Beyond the World news headlines
Iraqis wait, fuel jugs in hand, for promised services
A few days ago, I woke up at six in the morning and set out
to a local gas station to buy kerosene to keep my family warm in
the coming winter, an errand I thought wouldn’t take more than
an hour. How wrong I was.
When I arrived at the station, I saw a long line of people
snaking down the street. Men and women, young and old, all
toting plastic fuel jugs. Some people had their children in tow.
When I took my place at the end of the line, I learned that
one young man nearby had been in line since 4 a.m. I was
astonished that, despite the violence that still shakes Baghdad
daily, he had ventured out in the dark to queue up.
It was only six hours later that I began the journey home,
fuel sloshing inside my plastic jugs.
More than five years after the U.S.-led invasion that
promised democracy, prosperity and freedom, such daily trials
remind us Iraqis how far we have to go.
The U.S. and Iraqi governments have spent billions of
dollars on reconstructing Iraq’s decayed infrastructure, but
basic services are still out of reach for many Iraqis.
Most people get only a few hours of grid power each day and
must pay for private generation. Water supply in Baghdad still
falls far short of demand. Every day, nearly a billion litres of
raw sewage is dumped into Baghdad waterways — enough to fill
370 Olympic-sized pools.
Prime Minister Nuri al-Maliki announced earlier this year
that 2008 would be the year of reconstruction and services for a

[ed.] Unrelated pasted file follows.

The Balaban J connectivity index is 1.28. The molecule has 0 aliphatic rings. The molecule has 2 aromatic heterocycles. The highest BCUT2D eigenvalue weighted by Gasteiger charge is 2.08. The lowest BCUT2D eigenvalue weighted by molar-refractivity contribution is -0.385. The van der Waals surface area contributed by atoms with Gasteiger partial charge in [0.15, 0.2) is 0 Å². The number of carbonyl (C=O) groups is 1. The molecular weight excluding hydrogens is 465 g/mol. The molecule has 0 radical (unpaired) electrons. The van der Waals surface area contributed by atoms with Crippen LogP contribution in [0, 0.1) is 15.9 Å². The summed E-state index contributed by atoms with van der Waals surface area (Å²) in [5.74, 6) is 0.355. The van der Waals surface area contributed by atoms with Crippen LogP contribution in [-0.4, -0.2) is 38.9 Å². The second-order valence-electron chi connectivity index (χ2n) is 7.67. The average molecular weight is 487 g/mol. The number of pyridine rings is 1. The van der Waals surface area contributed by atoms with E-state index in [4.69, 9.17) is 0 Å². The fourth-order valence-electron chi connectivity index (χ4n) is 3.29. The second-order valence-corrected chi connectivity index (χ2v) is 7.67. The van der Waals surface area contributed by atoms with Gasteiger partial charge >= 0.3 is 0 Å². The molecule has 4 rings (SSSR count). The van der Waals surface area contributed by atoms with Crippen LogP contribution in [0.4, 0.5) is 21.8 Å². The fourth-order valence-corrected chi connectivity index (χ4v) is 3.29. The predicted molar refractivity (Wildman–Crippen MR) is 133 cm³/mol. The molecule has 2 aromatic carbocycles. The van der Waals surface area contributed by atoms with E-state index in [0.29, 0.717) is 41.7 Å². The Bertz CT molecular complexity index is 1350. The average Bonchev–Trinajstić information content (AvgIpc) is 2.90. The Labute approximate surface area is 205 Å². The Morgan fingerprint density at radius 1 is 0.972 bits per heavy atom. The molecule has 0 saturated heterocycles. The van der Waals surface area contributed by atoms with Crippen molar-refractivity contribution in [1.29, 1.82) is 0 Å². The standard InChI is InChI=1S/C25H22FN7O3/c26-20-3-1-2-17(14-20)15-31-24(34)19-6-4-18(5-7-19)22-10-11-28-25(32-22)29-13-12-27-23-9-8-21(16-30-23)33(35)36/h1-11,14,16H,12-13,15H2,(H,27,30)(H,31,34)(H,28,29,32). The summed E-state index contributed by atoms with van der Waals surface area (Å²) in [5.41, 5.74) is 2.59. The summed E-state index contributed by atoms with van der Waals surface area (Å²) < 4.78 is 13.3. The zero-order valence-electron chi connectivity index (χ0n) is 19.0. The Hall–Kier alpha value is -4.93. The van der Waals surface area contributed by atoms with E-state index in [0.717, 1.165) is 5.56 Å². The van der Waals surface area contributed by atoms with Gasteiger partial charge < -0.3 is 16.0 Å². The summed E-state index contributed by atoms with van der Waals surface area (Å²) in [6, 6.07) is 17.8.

country whose infrastructure is in shambles after over five
years of war and decades of neglect under Saddam Hussein and
Iraqis shell out large shares of their salaries — those
that are lucky enough to have work — to buy black market power,
water and other services the government still does not provide.
The question is simple: when will this change?
Kerosene is an essential source of warmth for Iraqis during
the winter months, especially since electricity is so erratic.
Each Iraqi family has the right to buy 50 liters of
state-subsidised kerosene each month for around $14. Even for
smaller families that can get by with 50 litres, there are often
shortages and long lines.
Some people are forced to go to the black market, where
prices are as high as $90 for the same amount.
One white-bearded man in the line, near me, who had come
from across the city, said the fuel costs a fortune for him.
The scene outside the gas station was strangely like a
picnic. People brought food and water for the long wait. A
pedestrian vendor was selling cold drinks and candy.
Under Saddam Hussein, kerosene got a bigger subsidy and was
more readily available.
Today, even venturing to buy fuel these days is a risk. I
was nervous as I stood in line, keeping in mind that this
station had been the site of at least two recent explosions,
including one targeting people lining up for fuel. One bomb was
reportedly hidden inside a plastic fuel jug.
Many Iraqis have taken to the street to draw attention to
this epidemic. So far, that hasn’t made things change any more
quickly. Hope may be the only thing we can do for now.